The facet joints, or joints with “small faces” are found at every spinal level (except at the top level) and provide about 20% of the torsional (twisting) stability in the neck and low back. The vertebrae of the mid back are normally far less mobile and allow a small amount of forward/backward and some side bending, and very little twisting. Facet joints are in almost constant motion with the spine and quite commonly simply wear out or become degenerated in many patients. When facet joints become worn or torn the cartilage may become thin or disappear and there may be a reaction of the bone of the joint underneath producing overgrowth of bone spurs and an enlargement of the joints. The joint is then said to have arthritic (literally, joint inflammation-degeneration) changes, or osteoarthritis, that can produce considerable back pain on motion. This condition may also be referred to as “facet joint disease” or “facet joint syndrome.” A protective reflex arrangement arises when the facets are inflamed which causes the nearby muscles that parallel the spine to go into spasm. We therefore see inflamed facet joints causing poor posture of the back, along with powerful muscle spasm.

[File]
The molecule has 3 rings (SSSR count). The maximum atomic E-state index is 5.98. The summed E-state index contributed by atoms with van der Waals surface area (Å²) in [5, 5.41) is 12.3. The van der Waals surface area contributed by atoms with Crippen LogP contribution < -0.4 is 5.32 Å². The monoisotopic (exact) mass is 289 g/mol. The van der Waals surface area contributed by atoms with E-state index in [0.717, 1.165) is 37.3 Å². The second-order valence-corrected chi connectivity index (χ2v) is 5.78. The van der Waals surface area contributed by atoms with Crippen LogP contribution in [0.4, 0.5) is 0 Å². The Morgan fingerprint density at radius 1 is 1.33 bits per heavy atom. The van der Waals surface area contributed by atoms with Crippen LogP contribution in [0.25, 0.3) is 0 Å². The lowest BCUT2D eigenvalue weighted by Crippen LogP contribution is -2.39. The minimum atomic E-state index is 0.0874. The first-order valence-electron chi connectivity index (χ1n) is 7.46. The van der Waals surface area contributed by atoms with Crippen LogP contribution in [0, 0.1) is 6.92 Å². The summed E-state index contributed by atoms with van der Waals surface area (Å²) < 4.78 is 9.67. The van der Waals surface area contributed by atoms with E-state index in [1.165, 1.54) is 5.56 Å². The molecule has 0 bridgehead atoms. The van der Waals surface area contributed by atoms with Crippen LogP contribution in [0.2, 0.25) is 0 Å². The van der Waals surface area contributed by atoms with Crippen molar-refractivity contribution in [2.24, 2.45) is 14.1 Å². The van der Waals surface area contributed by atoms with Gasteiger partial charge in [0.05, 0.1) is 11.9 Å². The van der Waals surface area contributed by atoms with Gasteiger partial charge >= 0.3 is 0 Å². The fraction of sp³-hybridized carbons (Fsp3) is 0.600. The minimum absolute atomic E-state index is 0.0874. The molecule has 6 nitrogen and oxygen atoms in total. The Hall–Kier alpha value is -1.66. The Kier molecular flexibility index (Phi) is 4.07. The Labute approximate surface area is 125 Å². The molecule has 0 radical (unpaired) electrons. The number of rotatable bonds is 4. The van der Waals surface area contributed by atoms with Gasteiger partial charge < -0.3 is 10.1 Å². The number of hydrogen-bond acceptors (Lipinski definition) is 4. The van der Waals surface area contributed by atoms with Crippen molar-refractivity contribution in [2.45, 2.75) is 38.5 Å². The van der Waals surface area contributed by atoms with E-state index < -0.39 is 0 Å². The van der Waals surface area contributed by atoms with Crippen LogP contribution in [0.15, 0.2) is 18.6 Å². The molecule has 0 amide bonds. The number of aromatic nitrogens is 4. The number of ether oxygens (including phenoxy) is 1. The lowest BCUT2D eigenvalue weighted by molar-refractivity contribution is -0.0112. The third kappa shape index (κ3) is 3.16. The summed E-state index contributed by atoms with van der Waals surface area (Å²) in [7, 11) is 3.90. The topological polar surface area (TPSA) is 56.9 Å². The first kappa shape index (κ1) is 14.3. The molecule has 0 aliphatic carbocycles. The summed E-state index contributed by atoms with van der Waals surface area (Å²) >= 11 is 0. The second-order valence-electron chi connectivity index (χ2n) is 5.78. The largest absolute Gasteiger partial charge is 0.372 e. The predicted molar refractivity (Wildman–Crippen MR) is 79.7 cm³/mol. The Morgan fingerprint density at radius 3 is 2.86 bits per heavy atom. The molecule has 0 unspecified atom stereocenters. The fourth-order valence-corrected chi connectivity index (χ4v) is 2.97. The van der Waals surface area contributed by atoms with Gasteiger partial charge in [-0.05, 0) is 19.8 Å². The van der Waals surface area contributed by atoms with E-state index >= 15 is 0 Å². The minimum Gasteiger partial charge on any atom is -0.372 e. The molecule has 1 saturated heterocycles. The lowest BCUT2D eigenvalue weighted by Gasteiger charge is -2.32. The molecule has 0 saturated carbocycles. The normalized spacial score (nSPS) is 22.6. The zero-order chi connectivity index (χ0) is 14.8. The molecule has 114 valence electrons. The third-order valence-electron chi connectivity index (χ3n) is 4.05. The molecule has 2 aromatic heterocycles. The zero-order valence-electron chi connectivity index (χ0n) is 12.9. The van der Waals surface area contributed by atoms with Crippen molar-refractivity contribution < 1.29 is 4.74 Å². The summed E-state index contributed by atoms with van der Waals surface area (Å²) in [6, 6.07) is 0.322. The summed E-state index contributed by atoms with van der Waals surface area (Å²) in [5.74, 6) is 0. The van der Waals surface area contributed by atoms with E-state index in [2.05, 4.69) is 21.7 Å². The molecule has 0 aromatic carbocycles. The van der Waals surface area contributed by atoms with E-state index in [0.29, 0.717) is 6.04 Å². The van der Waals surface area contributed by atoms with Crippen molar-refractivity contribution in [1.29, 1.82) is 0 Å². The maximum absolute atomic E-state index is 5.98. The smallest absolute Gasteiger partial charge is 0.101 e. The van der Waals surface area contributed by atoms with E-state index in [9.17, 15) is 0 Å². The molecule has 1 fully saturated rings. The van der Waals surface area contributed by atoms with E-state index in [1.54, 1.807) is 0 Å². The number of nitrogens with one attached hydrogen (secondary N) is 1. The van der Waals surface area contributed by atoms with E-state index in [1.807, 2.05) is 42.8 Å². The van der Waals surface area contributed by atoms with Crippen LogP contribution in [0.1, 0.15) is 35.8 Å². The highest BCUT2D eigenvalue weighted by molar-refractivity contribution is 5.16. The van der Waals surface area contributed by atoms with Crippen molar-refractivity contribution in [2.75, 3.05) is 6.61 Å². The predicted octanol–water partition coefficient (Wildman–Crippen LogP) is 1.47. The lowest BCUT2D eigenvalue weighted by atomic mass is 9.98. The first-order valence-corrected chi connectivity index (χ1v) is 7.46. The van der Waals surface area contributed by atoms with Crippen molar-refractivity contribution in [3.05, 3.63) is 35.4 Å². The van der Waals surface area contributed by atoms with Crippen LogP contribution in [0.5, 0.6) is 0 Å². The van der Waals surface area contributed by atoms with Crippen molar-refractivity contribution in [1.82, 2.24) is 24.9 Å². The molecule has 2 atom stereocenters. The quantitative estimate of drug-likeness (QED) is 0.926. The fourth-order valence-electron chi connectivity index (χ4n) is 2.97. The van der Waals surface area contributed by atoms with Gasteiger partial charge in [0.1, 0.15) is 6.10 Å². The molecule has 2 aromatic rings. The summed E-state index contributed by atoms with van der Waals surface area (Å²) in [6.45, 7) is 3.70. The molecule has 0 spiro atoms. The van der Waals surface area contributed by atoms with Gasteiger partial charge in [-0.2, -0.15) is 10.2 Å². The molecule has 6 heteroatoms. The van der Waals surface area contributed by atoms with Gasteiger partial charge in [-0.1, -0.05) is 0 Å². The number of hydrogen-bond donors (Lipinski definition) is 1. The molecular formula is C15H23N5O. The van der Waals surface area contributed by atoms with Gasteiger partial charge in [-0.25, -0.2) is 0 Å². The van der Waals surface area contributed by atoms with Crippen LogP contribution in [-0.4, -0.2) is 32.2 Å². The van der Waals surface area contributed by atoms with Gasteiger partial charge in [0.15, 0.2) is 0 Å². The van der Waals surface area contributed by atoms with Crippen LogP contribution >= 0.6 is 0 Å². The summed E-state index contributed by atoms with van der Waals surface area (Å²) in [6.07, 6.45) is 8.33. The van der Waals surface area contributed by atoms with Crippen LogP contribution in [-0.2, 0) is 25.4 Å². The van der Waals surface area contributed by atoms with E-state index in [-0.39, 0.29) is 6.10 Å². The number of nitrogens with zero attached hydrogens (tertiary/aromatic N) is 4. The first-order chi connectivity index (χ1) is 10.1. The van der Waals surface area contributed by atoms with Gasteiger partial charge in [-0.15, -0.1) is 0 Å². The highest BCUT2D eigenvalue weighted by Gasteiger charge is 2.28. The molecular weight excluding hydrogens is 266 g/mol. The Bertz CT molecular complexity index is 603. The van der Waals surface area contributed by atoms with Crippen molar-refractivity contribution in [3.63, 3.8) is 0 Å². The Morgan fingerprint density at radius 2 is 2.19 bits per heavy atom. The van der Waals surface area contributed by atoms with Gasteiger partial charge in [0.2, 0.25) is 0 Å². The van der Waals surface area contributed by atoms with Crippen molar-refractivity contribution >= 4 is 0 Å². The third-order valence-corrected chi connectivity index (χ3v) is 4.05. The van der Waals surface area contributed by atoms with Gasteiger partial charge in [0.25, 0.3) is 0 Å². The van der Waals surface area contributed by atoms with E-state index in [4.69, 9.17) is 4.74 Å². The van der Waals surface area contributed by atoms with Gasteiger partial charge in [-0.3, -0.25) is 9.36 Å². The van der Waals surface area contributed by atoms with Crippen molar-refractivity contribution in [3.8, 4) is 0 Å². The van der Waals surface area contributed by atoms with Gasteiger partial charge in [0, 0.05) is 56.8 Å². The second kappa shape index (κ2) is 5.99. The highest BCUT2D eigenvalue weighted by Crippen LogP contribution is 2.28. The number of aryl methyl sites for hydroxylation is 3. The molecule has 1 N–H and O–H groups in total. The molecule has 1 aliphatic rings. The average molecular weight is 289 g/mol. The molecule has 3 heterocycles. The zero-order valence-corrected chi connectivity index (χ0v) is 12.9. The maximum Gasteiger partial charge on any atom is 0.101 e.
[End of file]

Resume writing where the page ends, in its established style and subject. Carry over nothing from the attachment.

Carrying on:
Dr. Liechty is a board-certified neurosurgeon specializing in minimally invasive surgical technique. He uses advanced anatomy-conserving technologies and many of the world’s most minimally invasive fusion techniques, allowing for complex procedures to be done through an incision as small 1.5 centimeters.